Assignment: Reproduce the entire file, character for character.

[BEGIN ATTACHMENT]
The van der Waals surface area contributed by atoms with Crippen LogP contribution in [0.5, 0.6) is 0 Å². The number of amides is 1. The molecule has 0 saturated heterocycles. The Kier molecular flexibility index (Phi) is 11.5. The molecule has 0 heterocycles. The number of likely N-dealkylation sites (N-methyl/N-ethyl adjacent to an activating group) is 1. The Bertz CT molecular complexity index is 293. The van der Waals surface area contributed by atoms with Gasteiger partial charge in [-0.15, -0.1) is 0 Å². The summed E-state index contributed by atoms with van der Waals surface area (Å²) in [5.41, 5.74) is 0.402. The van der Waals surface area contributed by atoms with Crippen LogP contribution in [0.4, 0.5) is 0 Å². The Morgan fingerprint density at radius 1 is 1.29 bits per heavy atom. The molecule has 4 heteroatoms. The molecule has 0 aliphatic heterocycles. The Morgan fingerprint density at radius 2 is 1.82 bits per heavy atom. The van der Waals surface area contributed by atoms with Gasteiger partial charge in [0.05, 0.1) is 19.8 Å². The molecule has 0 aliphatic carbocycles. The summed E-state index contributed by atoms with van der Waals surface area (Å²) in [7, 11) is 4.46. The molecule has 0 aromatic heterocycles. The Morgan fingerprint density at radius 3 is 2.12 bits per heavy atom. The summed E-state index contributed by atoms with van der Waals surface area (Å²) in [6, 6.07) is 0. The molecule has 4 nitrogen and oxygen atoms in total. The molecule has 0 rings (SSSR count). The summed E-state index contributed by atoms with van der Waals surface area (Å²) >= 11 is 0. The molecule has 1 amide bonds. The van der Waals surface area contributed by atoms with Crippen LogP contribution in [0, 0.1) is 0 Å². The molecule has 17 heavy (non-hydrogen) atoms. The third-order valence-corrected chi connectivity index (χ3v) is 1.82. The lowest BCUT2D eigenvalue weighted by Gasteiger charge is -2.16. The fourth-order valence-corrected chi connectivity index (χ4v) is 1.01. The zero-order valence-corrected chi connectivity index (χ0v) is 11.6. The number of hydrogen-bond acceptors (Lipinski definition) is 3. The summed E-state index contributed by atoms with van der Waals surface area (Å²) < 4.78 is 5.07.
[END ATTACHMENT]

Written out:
The van der Waals surface area contributed by atoms with Crippen LogP contribution in [0.5, 0.6) is 0 Å². The number of amides is 1. The molecule has 0 saturated heterocycles. The Kier molecular flexibility index (Phi) is 11.5. The molecule has 0 heterocycles. The number of likely N-dealkylation sites (N-methyl/N-ethyl adjacent to an activating group) is 1. The Bertz CT molecular complexity index is 293. The van der Waals surface area contributed by atoms with Gasteiger partial charge in [-0.15, -0.1) is 0 Å². The summed E-state index contributed by atoms with van der Waals surface area (Å²) in [5.41, 5.74) is 0.402. The van der Waals surface area contributed by atoms with Crippen LogP contribution in [0.4, 0.5) is 0 Å². The Morgan fingerprint density at radius 1 is 1.29 bits per heavy atom. The molecule has 4 heteroatoms. The molecule has 0 aliphatic heterocycles. The Morgan fingerprint density at radius 2 is 1.82 bits per heavy atom. The van der Waals surface area contributed by atoms with Gasteiger partial charge in [0.05, 0.1) is 19.8 Å². The molecule has 0 aliphatic carbocycles. The summed E-state index contributed by atoms with van der Waals surface area (Å²) in [7, 11) is 4.46. The molecule has 0 aromatic heterocycles. The Morgan fingerprint density at radius 3 is 2.12 bits per heavy atom. The summed E-state index contributed by atoms with van der Waals surface area (Å²) in [6, 6.07) is 0. The molecule has 4 nitrogen and oxygen atoms in total. The molecule has 0 rings (SSSR count). The summed E-state index contributed by atoms with van der Waals surface area (Å²) >= 11 is 0. The molecule has 1 amide bonds. The van der Waals surface area contributed by atoms with Crippen LogP contribution in [0, 0.1) is 0 Å². The molecule has 17 heavy (non-hydrogen) atoms. The third-order valence-corrected chi connectivity index (χ3v) is 1.82. The lowest BCUT2D eigenvalue weighted by Gasteiger charge is -2.16. The fourth-order valence-corrected chi connectivity index (χ4v) is 1.01. The zero-order valence-corrected chi connectivity index (χ0v) is 11.6. The number of hydrogen-bond acceptors (Lipinski definition) is 3. The summed E-state index contributed by atoms with van der Waals surface area (Å²) < 4.78 is 5.07.